Bitcoin logo superimposed on U.S. dollar. Image via Wikimedia Commons
Bitcoin logo superimposed on U.S. dollar. Image via Wikimedia Commons

By Taylor Schulte

If you’ve been watching Bitcoin prices lately, you already know they’ve made quite a run. As of this writing, a single bitcoin is worth $831.91. To put things in perspective, Bitcoin values were in the $300 to $400 range for much of 2015.

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Those who invested in Bitcoin years ago are likely rejoicing. But, should you join them? Continue reading to learn more about Bitcoin, how it works, and why this investment might be worth skipping despite its high returns.

What Is Bitcoin?

Generally speaking, Bitcoin is a open-source crypto-currency used by online firms and big businesses worldwide. One of the biggest advantages of Bitcoin is that the currency can cross borders easily, facilitating international trade.

For the purposes of investing, Bitcoin is similar to any other currency (or commodity) investment. This means, when it comes to your investment return, Bitcoin faces the same uphill battle as investing in:

  • Gold
  • Agricultural products
  • Fine art
  • Oil

In other words, at any given time, Bitcoin is worth whatever the market says it’s worth. While this isn’t a problem in itself, investing in Bitcoin does pose some specific challenges.

As sexy as investing in Bitcoin sounds — and despite the recent run-up in price — there are at least two fundamental problems with investing in Bitcoin right now.

Problem No. 1: You Lose Money After Inflation

When you invest in Bitcoin, you are betting the farm on price appreciation alone. Or rather, you’re betting that the price of Bitcoin will go up compared to the U.S. dollar. What this means is, Bitcoin is different from more conventional investments like stocks, bonds and real estate. That’s because conventional investments offer the chance to generate cash.

Taylor Schulte
Taylor Schulte

As an example, stocks are a slice of business ownership. Businesses exist to earn a profit. As an owner of that business, you are entitled to a slice of that profit.

That profit can either be re-invested into the business (to increase the value of the business) or paid to investors as a dividend. Either way, a stock generates cash — ultimately enriching those who own stock.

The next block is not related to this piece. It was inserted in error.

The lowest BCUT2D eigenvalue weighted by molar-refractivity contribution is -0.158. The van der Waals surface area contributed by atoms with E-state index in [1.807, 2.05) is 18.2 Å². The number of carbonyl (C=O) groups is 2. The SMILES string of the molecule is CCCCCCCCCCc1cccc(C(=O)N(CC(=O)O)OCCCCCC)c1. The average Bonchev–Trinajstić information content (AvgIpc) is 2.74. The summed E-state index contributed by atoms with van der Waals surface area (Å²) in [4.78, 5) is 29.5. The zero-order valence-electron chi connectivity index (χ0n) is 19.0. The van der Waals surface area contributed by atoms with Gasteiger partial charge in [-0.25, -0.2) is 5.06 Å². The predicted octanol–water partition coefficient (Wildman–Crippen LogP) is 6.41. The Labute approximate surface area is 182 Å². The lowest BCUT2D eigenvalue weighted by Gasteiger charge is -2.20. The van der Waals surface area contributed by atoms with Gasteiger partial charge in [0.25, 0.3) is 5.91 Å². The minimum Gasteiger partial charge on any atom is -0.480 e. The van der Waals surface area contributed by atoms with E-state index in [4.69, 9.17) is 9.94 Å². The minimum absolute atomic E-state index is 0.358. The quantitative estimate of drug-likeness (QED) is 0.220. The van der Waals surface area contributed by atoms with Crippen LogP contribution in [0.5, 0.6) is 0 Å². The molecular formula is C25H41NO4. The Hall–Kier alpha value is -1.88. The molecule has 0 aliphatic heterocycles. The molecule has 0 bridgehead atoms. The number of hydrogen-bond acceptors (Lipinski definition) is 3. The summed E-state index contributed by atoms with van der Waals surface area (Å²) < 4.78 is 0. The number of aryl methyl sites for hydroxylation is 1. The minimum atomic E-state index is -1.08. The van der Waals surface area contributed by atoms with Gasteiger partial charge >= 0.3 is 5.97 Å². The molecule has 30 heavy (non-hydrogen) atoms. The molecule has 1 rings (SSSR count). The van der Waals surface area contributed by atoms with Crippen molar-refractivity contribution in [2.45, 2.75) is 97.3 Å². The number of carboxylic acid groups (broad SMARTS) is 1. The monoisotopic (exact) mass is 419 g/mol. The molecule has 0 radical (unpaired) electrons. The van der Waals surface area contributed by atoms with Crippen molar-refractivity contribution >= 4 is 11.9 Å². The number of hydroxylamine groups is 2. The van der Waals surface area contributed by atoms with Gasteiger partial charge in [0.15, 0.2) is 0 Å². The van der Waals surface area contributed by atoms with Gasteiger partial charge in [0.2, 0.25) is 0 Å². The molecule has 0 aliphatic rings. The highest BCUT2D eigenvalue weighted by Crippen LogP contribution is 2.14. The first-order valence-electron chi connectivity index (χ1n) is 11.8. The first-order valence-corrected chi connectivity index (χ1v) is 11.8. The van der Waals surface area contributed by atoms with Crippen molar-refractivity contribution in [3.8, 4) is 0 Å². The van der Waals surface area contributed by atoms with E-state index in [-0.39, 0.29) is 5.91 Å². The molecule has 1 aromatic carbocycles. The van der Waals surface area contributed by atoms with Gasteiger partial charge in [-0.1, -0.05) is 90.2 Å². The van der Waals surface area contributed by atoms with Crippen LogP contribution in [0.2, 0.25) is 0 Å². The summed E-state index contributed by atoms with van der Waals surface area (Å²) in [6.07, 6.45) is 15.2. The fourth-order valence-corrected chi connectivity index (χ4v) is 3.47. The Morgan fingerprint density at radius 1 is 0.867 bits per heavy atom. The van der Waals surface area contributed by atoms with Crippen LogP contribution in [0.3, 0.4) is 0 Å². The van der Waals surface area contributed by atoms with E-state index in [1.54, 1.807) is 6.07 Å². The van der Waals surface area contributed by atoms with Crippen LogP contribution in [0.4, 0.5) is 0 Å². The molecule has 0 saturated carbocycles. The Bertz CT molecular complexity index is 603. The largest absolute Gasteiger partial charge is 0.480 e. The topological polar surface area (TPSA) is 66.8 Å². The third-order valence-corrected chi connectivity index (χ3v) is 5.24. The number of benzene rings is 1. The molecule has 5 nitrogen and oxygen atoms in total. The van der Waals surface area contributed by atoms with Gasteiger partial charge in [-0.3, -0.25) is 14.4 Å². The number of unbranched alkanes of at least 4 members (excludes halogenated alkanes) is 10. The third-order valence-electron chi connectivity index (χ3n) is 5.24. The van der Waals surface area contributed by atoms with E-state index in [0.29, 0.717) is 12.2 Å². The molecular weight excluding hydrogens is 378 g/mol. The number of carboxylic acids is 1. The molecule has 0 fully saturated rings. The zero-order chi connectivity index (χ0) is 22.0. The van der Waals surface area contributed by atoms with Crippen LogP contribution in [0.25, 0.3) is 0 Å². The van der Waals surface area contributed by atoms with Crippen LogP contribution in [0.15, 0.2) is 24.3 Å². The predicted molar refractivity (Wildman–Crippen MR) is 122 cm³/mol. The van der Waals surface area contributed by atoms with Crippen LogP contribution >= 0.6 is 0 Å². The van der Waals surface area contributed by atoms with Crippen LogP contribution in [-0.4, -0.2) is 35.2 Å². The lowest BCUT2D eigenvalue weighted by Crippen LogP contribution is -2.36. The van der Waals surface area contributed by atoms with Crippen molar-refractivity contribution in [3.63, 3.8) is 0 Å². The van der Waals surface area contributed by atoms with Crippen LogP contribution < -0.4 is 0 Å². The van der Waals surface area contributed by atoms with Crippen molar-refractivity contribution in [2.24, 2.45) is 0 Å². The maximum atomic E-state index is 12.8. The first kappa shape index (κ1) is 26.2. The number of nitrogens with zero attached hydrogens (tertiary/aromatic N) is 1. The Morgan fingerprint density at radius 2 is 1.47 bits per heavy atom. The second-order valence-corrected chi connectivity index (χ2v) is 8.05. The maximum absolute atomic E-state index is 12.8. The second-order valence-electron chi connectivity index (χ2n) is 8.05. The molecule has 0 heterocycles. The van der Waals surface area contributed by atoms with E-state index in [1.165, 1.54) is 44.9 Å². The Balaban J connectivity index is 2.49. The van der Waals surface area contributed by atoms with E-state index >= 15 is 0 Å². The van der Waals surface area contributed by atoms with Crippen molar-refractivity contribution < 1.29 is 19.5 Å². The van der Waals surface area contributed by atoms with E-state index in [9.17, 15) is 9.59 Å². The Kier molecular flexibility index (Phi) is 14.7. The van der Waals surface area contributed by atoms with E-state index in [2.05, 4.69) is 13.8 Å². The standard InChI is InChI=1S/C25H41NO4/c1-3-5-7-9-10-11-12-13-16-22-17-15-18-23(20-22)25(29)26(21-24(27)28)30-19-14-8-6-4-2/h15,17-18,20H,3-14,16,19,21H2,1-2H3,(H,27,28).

Unfortunately, that’s not the case for Bitcoin, gold, commodities or fine art. These sorts of investments do not generate cash. Instead, investors can only hope they increase with the rate of inflation.

And not only must your investment appreciate at the rate of inflation, it must also go above and beyond inflation to make up for the transaction costs. Trust me when I say this is rarely the case. Most commodities increase at the rate of inflation. Further, currency doesn’t increase in value at all — because that’s exactly what inflation is — a decrease in the value of currency!

Problem No. 2: Mean Reversion

Mean reversion is a fancy way of saying: “what goes up, must come down — and vice versa.”

All investments are subject to mean reversion, and Bitcoin is no exception. Mean reversion itself isn’t a bad thing, but it’s still worth noting when it comes to investing in Bitcoin specifically.

As you might know, commodities provide an investment return at the just about the rate of inflation — before fees. Moreover, commodities depend upon price appreciation alone to provide an investment return. This is because commodities do not generate cash.

So, if you are going to get an investment return from Bitcoin, you don’t want to be buying at a market top. However, recent run-ups in price suggest that it’s possible we are at the top of the Bitcoin market — or at least on the way.

“With investments like Bitcoin, you really have to get the timing right. The problem is that most people can’t even do that with stocks – getting the timing right. Commodities can see even larger swings in value than stocks – making successful investing in Bitcoin almost impossible,” says Jon Luskin of

Pro Tip: Invest as Much as You Can Stand to Lose

Try thinking of investing in Bitcoin as you would buying a lottery ticket. It only costs a dollar, but you could win big. However, as historically shown with commodities, the odds are good that you’re going to lose money compared to a low-cost diversified investment.

Most of the time, you’ll be a lot better off if you choose a long-term investment strategy that isn’t quite so volatile. You should also diversify as much as you can. This way, you won’t lose your shirt if one particular investment falls apart.

If you choose to throw your money into Bitcoin in spite of this advice, just know you’re doing so at your peril. The best thing you can do is limit your investment to an amount you can afford to lose, then brace yourself for a long and bumpy ride.

Taylor Schulte is CEO of Define Financial and the founder of and is passionate about helping people make smart decisions with their money. He can be reached at